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Statistical Physics of Real-world Complexity: Multiplex Networks and Beyond
Kwang-Il Goh
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DOI: 10.22661/AAPPSBL.2019.29.1.15

Statistical Physics of Real-world Complexity:
Multiplex Networks and Beyond

(DATED: DECEMBER 14, 2018)


An overview of recent developments in complex networks theory, termed multiplex network theory, is presented, focusing on work by the author's group. Multiplex network theory deals with multiplex networks composed of multiple interacting network layers. Studies have proven that the multiplexity has a broad impact on the structure and function of complex systems. Major problems in the field are surveyed and the challenges and future prospects will be proposed.


At the brink of the 21st century, two seminal papers appeared [1, 2], transforming the scientific understanding of complex systems from a statistical physics perspective. The resulting discipline, now known as network science [3], has developed for the last twenty-or-so years to provide a new framework and toolkits, both conceptual and methodological, for complex systems research.

The basic rationale of the network science approach to complex system research is to focus on how the patterns of interactions between constituents of the system underlie the emergent large-scale structural and dynamical properties of the complex system. To this end, one may ignore the details of the constituents and their interactions in the particular complex system, leaving only its scaffold in the form of the set of nodes (constituents) and links (interactions) among them. In this way, the complex system is represented by a graph or network. This simplified approach helps identify the "universal" properties, stripped of compounding context-specific details, much in line with the statistical physics approach to phase transitions and critical phenomena. As such, numerous tools and concepts from statistical physics could be employed to form a theoretical framework, now known as complex network theory [4]. Moreover, it could furnish a versatile platform applicable to problems in academic fields across domains as diverse as natural, social, and information sciences, becoming a part of standard toolkits for multidisciplinary research [3].

As complex network theory matured during the last two decades, more sophisticated concepts and elaborate analytical tools have continually been developed. One of the most fast-developing of them is the so-called multiplex network or multilayer network theory [5-9]. This framework is motivated by the observations that many real-world complex systems ranging from living organisms to human society operate through the interplay between multiple network layers to fulfill their emergent function. In multiplex network theory, we model the complex system by a network in which the same set of nodes are connected via more than one type of link, each type of link forming the individual network layer (Fig. 1). Examples of multiplex networks abound, from human society networking through numerous social relationships to the critical infrastructure providing multiple essential resources through concerted operations of multiple interlinked and interrelated supply layers.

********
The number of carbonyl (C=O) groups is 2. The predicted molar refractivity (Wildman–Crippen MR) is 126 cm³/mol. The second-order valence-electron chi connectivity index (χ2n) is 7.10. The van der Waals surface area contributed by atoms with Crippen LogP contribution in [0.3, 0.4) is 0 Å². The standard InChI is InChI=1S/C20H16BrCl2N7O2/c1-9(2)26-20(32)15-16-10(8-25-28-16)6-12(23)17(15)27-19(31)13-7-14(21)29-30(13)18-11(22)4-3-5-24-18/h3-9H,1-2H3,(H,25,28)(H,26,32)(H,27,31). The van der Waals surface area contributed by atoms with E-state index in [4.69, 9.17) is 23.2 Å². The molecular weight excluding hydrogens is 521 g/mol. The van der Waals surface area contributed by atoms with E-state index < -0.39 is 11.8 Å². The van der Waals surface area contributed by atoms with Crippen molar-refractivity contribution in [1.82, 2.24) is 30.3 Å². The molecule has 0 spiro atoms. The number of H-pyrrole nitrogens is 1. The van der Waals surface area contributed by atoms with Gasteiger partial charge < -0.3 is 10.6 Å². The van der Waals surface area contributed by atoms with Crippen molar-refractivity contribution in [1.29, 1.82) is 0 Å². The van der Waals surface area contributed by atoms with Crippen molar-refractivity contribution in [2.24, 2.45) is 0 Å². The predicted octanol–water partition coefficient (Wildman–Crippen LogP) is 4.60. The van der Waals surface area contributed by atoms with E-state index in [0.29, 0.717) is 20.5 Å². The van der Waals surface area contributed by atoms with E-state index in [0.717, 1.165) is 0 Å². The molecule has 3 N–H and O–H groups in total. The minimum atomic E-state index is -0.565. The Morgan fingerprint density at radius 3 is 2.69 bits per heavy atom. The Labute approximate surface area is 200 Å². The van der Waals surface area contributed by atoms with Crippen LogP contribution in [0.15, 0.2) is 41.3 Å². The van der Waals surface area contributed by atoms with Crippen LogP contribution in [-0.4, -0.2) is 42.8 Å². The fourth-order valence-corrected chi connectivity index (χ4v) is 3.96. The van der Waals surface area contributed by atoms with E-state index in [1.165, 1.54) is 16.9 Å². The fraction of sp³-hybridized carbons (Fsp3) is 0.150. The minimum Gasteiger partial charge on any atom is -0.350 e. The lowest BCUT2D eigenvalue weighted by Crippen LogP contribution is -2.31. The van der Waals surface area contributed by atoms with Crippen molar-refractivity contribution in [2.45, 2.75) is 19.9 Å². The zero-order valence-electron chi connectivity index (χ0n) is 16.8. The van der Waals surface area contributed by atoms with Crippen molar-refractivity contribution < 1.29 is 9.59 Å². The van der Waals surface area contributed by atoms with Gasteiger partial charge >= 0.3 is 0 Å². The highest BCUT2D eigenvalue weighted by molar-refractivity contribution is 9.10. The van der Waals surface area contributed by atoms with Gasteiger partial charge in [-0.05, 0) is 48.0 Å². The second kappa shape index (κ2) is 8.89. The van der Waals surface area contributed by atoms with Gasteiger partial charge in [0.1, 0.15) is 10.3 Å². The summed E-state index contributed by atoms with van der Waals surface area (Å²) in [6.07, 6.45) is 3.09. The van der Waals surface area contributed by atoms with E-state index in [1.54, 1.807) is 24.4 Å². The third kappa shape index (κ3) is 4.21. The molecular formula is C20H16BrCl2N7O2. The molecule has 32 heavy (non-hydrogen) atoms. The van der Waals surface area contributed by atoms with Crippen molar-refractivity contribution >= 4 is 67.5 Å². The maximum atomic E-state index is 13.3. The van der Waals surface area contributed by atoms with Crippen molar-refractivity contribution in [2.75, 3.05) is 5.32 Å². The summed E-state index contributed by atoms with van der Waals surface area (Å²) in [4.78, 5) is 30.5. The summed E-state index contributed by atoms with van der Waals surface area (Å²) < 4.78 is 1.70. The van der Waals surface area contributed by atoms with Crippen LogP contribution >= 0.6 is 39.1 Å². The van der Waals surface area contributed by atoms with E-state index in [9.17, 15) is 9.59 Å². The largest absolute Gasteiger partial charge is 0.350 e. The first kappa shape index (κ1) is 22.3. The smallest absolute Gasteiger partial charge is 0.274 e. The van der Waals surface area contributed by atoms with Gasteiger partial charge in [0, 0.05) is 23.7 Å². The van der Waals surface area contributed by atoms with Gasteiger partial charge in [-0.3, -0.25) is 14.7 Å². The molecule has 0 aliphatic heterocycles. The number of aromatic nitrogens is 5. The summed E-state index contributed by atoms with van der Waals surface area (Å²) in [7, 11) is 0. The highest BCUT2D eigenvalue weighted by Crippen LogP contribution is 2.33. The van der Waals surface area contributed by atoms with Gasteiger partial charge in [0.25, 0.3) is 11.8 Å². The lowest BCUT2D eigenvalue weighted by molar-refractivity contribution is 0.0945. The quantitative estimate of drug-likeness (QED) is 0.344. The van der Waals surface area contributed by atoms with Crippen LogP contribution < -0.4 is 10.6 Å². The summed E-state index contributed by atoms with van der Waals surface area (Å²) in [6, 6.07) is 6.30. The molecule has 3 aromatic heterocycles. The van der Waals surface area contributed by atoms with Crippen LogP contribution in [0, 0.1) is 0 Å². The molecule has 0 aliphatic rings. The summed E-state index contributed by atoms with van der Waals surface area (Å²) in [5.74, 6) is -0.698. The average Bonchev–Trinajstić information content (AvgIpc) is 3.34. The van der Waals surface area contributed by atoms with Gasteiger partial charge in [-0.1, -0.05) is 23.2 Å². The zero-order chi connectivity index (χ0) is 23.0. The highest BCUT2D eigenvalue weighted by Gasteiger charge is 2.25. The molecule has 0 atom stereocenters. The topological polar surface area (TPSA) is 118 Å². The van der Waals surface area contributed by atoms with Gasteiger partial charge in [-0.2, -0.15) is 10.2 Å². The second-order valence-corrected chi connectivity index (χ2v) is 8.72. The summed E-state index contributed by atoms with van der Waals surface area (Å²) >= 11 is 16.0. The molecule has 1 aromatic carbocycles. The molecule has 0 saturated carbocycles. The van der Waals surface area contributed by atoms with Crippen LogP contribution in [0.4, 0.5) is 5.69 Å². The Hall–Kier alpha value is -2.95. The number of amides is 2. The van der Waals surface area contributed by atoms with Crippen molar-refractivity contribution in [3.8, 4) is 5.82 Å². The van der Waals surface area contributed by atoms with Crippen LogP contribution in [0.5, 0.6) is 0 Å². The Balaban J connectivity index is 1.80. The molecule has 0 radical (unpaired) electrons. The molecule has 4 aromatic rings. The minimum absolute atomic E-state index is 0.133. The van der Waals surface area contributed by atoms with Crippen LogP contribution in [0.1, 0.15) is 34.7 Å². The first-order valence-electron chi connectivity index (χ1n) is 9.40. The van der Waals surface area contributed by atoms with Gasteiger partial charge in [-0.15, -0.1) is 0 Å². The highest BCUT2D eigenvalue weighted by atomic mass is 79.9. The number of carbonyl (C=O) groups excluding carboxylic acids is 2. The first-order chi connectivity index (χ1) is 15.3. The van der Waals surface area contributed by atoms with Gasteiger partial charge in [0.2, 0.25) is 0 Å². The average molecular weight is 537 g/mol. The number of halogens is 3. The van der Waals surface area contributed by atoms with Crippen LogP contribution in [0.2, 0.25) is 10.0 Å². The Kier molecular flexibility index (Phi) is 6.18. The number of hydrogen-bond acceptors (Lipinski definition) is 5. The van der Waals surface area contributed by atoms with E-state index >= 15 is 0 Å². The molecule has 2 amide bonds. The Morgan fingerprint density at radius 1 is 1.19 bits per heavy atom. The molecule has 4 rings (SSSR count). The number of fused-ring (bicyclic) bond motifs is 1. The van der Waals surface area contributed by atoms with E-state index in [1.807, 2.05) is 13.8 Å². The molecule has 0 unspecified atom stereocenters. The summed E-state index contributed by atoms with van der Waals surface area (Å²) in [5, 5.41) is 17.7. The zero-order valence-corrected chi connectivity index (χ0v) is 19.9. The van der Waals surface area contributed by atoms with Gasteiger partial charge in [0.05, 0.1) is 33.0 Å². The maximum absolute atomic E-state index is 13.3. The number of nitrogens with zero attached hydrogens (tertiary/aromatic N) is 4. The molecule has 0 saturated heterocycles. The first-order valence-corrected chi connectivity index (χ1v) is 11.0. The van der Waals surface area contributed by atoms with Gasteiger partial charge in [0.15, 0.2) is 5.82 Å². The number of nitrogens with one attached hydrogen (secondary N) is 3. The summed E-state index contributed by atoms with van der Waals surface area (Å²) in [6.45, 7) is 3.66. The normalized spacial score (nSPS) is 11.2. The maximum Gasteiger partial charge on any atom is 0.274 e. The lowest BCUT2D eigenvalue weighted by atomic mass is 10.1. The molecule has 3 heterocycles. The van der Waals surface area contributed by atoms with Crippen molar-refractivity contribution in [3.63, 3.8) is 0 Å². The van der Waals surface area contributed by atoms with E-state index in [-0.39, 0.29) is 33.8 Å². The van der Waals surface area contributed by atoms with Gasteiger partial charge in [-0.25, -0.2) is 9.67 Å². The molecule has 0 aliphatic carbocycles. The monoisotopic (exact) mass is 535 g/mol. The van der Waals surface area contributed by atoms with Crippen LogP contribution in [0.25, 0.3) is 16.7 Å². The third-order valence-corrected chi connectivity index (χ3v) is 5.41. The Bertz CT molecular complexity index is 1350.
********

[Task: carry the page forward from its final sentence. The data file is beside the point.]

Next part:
Fig. 1: An example of the multiplex network of nine nodes with two layers. Adapted from Ref. [8]

The introduction of manifold layers in multiplex networks necessitated new conceptual, as well as computational developments beyond the standard single-network theoretic framework that has been well-established during the last fifteen or so years [4]. In this feature article, I will present a brief overview of such developments, focusing on the works done by my group at Korea University for the last several years. This feature article is a condensed version of our previous review [8] amended by some newest developments. A reader with deeper interest is invited to the more detailed review published several years ago [8].


The layers coexisting in a multiplex system may also coevolve, in the sense that the evolution of one layer is dependent not only on the state of the current layer but also on those of other layers. This idea has been implemented using the preferential attachment scheme [10, 11].

In the coevolving multiplex network growth model, a node is newly added to the system in each step and connects to existing nodes following the growth kernel Π. The coevolution property is implemented in such a way that the growth kernel Πa of a node's degree in layer a depends not only on its degree in that layer but also its degrees in other layers,


where superscripted layer indices are used. A simple example for a two-layer network [Fig. 2(a)] is provided by growth kernels in the form of coupled linear preferential attachment, given by


where the constant ϵ is the so-called coevolution parameter and a is the constant determining the layer's native degree exponent.


Fig. 2: (a) Schematic illustration for the coevolution model. (b) Joint degree distribution P(kA, kB) for different values of the coevolution parameter ϵ. Adapted from Ref. [10].

The degree distribution of each layer is shown to be independent of the value of ϵ and becomes P(k) ~ k-(3+a) for both layers. However, the degree correlation between layers is strongly affected by the coevolution parameter ϵ [Fig. 2(b)], revealing that the interlayer degree correlation increases with increasing strength of coupling between the layers.